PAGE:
By:  Narda

August 19. 2021

Tinctures are liquid extracts from herbs; they are easy to use. They are taken under the tongue, therefore,  they enter the bloodstream faster and act quickly.

 You will need:

  • Preferably vodka or grain alcohol; if not available, you may substitute with brandy, rum or whiskey. It should be no less than 80 proof (40% alcohol) to avoid mold. 
  • When alcohol cannot be used due to the patient’s age or underlying medical condition, organic cider vinegar with the mother or glycerin can be used
  • A large, sterilized mason jar with airtight lid is a must.  Avoid metallic or plastic containers they react with the tincture and could seep unsafe substances
  • Butter knife
  • Labels and a marker
  • Large glass bowl that has been thoroughly washed, boiling water poured into it, and then let dry
  • Large sieve
  • Muslim cloth
  • A wooden spoon
  • Sterilized, dark, glass medicinal syrup bottles with tight screw-on or clip-on lids
  • Funnel

What you need to do:

  • Label your container naming the ingredients, the tincture’s use and the date
  • Decide whether you want to add fresh, powdered or dried herbs.
  • The easiest way is to fill the jar up to ½ an inch from the bottom of the mouth of the jar
  • Cover with alcohol (or choice of substitute when indicated) up to the edge where the mouth of the jar begins
  • If you prefer to measure, the ratio will be 5 ounces of alcohol (or cider vinegar or glycerin) for each ounce of dry herb or 4 ounces of powdered herb for each ounce of liquid. Remember to always add the herbs first and then the liquids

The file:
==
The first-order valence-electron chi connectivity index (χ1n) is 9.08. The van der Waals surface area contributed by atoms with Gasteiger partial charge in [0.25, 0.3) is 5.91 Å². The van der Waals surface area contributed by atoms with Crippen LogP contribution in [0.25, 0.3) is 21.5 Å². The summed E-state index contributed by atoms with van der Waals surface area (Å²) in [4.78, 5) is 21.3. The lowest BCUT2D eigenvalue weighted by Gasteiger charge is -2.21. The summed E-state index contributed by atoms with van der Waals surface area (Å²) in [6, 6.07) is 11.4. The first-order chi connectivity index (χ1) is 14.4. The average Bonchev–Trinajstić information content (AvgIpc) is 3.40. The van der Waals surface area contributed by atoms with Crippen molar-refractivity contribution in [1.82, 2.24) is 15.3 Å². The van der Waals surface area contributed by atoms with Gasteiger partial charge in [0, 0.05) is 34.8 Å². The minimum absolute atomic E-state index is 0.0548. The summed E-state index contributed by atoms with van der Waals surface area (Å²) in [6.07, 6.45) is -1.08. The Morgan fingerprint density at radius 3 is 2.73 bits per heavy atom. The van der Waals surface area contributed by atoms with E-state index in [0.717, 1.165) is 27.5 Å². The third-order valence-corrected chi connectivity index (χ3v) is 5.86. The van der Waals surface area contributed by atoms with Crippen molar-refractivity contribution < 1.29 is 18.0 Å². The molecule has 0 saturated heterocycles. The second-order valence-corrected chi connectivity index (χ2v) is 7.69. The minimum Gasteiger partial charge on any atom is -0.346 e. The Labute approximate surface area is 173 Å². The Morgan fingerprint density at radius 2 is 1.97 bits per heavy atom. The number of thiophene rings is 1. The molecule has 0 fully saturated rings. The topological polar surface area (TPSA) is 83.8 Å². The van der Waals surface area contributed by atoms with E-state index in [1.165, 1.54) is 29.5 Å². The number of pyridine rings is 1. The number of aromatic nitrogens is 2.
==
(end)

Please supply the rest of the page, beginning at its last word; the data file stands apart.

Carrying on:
• Stir around the edge of the mason jar with the butter knife, making sure that all air bubbles disappear
  • Close the mason jar making sure it is tightly sealed
  • Place in a cool, dark corner in your cupboard, out of reach of children and pets
  • The jar must remain there a minimum of eight days to a maximum of thirty

What you need to do, Cont.:

  • Shake the container twice a day for the first two weeks
  • Label your dark tincture bottles. Always include the date of production
  • After the designated steeping time has passed, it is time to transfer to the dark jars, ready for use
  • Place the sieve on the large bowl and the muslin on it
  • Slowly pour the tincture
  • Once all liquid has passed through, press the herbs with the wooden spoon to squeeze remaining liquid
  • Finally, twist the muslin tight to extract any leftover liquid
  • Fill tincture bottles using the funnel
  • Close tightly
  • If the tincture is not for immediate use, it is recommended to seal the caps with wax
  • If properly stored, your tincture could have a shelf life of approximately five years. This will depend on the specific properties of the herb you use
  • Follow instructions carefully and don’t exceed the recommended dosage

Extra tips

  • Follow directions to the “T”
  • Do not exceed the recommended dose
  • Always label your tinctures, it is important to know their components and date of production
  • Sterilization is very important
  • When using a dropper, always squeeze the bulb tightly between your thumb and index, then put in the tincture and slowly release to have a dropperful or squeeze, don’t worry if it only fills halfway
  • All bulbs are the same size regardless of the lenght of the tube; the bulb determines the amount of tincture in the squeeze

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Photography by:  Content Pixie, Fulvio Ciccolo,  Jordane Mathieu, Kathrin Hauf, Kelly Sikkema,and Towfiqu Barbhuiya @ Unsplash